But what Rameses hadn’t counted on is that one League UFOs manages to slip away. Two dedicated Leauge of Races representatives swing by and pick up Professor Allan Duncan and his best buddy Malcom, a computer expert (and newly converted UFO skeptic). With Malcom’s help, they are able to modify the UFO’s communications systems to send an S.O.S. to League ships on nearby planets. Audience anticipation for the impending spectacular laser battle may be high at this point, but Hunt decides to make us listen to more boring UFO conspiracy theories instead. Duncan begins asking lots of questions, and the League talk about their technologies and culture, explaining how aliens built the ancient pyramids, a point already belaboured with all of the persistent Egyptian references (Captain Rameses?!).
Finally, the opposing fleets meet in the dark void of space to start a war in the stars. With special effects uncannily recalling the Atari 2600 classic Asteroids, things are getting desperate for the League of Races– The Alphanians are using the computers at the League HQ to give them “superior calculations”! And to make matters worse, Duncan’s wife has picked up a kitchen knife and begins slashing her wrists! Will Professor Duncan and his good aliens be too late to stop the suicide ray?
While not comparable to a big-budget film like Close Encounters, this Canadian movie actually has a few reasonably well-done effects, although the epic space battle which might make you wince a bit. Still, Hunt slashes away at his overhead in the time-tested fashioned, utilizing such tricks as poorly matched ” military in action” stock scenes, consistently repeated footage of Rameses manning his UFO controls, and most obviously, overdubbed dialogue. Since all of the alien races communicate telepathically in Starship Invasions, many scenes were apparently filmed without sound which was recorded and inserted later.
Although science-fiction was all the rage in Hollywood when Starship Invasions was released in 1977, this genre was really nowhere to be found on the map of Canadian film. At the time, the majority of the loans offered by the eight-year-old Canadian Film Development Corporation had mostly been poured into low-budget horror and crime films. Canada’s one sci-fi attempt thus far was not a film but a TV series, The Starlost, which debut in 1973. The show’s producer-director team of Norman Klenman and William Davidson were no strangers to Canuxploitation films themselves, having already made a handful of movies including The Ivy League Killers, a rare 1959 juvenile delinquincy picture. The Starlost, which featured Robin Ward and British import Kier Dullea, debuted as the biggest and most expensive series ever mounted on Canadian TV. After the initial excitement passed, the show lasted only 16 episodes, due to poor ratings and clashes with original writer/collaborator Harlan Ellison. Since then it has become a cult favourite due in no small part to the laughably outdated chroma-key special effects. Hunt was undoubtedly influenced by the potential of The Starlost, and was the first to take Canadian sci-fi to the next level with Point of No Return and subsequently to popularize it with Starship Invasions. These were the first real Canadian science-fiction films, not only paving the way for dreck like Starlight and Laserhawk, but helping to secure science fiction as one of the most prolific genres for straight-to-video Canuxploitation films in the 1990s.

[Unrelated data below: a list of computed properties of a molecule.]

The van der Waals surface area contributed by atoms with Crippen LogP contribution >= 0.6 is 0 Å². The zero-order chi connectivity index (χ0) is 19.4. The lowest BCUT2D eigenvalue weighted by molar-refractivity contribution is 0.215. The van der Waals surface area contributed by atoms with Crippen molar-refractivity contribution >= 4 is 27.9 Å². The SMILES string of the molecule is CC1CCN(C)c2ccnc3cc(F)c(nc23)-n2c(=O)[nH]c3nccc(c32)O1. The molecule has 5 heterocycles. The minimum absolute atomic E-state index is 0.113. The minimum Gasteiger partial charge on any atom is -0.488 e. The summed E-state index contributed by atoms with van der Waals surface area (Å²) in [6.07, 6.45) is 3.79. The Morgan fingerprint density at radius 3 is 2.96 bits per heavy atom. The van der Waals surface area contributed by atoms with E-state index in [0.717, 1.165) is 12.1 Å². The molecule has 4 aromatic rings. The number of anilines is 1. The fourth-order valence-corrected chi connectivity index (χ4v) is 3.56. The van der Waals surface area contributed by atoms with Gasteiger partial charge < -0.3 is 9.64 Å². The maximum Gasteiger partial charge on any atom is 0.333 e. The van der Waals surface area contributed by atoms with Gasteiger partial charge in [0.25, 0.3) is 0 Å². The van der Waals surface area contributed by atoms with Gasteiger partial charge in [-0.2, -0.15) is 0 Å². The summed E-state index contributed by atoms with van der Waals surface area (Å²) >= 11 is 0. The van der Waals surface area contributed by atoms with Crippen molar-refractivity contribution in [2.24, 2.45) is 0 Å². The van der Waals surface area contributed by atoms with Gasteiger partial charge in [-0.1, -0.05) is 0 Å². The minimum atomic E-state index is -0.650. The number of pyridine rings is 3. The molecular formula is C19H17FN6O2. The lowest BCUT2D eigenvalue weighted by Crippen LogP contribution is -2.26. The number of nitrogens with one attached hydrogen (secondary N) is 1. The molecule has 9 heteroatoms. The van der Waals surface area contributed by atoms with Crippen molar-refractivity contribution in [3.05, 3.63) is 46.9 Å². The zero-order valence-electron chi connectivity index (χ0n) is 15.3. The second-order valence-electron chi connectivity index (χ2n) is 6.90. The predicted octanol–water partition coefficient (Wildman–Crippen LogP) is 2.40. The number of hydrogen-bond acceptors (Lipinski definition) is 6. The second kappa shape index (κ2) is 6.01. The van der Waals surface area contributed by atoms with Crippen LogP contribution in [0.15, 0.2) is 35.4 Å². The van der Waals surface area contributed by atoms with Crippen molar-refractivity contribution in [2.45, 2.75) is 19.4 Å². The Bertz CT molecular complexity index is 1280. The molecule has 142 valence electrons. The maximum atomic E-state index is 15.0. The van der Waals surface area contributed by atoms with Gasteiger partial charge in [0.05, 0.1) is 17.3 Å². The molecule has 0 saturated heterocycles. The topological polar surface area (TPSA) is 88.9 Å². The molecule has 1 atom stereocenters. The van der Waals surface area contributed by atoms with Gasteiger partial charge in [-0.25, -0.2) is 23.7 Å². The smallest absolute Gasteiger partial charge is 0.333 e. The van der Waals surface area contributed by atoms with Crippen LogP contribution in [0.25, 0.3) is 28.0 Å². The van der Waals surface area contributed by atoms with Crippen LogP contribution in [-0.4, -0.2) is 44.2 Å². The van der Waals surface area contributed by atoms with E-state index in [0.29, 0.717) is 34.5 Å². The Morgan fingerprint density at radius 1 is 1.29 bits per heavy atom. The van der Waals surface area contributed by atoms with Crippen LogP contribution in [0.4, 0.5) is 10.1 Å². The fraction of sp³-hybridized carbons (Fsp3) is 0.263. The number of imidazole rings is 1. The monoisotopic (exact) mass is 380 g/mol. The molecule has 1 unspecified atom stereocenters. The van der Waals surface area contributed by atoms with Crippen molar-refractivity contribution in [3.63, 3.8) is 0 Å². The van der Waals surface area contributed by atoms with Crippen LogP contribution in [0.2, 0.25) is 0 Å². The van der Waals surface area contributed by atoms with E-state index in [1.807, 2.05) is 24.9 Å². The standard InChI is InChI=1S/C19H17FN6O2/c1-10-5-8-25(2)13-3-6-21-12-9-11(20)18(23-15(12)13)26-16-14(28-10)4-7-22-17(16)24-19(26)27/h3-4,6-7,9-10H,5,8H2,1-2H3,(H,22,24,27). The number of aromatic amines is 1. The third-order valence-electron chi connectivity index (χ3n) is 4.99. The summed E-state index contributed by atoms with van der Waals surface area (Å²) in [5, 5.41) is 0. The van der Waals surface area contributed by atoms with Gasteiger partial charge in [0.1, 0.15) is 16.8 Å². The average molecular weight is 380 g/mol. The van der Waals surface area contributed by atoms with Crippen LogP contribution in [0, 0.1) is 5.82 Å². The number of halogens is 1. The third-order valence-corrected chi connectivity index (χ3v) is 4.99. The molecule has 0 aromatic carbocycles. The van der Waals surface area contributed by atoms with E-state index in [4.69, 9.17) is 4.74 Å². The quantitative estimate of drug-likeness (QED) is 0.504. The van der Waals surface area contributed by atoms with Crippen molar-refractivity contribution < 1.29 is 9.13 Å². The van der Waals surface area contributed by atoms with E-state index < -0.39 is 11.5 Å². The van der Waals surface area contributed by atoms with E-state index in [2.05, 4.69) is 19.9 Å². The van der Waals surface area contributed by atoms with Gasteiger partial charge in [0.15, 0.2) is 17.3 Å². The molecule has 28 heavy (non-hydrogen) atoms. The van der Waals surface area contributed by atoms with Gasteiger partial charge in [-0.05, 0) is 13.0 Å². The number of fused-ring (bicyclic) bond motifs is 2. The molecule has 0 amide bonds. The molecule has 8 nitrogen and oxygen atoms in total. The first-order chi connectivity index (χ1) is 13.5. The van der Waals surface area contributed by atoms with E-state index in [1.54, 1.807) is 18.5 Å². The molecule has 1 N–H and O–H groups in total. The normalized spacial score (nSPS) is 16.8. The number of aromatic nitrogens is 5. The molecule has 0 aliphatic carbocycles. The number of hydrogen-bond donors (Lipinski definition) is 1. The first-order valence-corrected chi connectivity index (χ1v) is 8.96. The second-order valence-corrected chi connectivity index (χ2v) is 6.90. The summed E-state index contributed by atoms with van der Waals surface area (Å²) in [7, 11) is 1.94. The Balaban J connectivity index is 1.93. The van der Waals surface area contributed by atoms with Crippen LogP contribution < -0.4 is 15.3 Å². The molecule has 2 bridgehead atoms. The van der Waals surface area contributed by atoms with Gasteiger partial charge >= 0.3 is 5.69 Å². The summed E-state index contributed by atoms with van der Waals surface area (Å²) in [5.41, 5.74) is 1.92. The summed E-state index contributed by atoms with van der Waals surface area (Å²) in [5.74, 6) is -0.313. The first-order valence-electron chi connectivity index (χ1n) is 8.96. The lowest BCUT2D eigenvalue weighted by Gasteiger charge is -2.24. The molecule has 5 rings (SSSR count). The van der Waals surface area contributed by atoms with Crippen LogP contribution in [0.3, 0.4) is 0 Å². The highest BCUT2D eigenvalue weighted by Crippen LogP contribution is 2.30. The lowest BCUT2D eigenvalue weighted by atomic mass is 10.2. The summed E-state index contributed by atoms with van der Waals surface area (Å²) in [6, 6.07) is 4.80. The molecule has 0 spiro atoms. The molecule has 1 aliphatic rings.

Many Canadian tax shelter films pretend to be set in the United States, but Starship Invasions seems confused about where the action is unfolding. No attempts were made to disguise Toronto landmarks including the CN Tower, and at one point a character holds up the front page of The Toronto Star newspaper. However, other scenes point to a U.S. setting, including a war room conference in “Chicago.”
Although it is relatively painless to watch, Starship Invasions takes itself a little to seriously to really be successful. It’s obvious that Hunt is fascinated with UFOlogy, having made no less than three films which delve into the subject. Unfortunately, his attempt to marry the more “scientific” UFO lore found in dusty library books to “space opera” concepts such as underwater pyramids and Durbal, the ill-conceived robot, was doomed to fail from the beginning. Still, Starship Invasions remains a matinee favourite of many, and represents an important landmark in the development of Canadian genre film.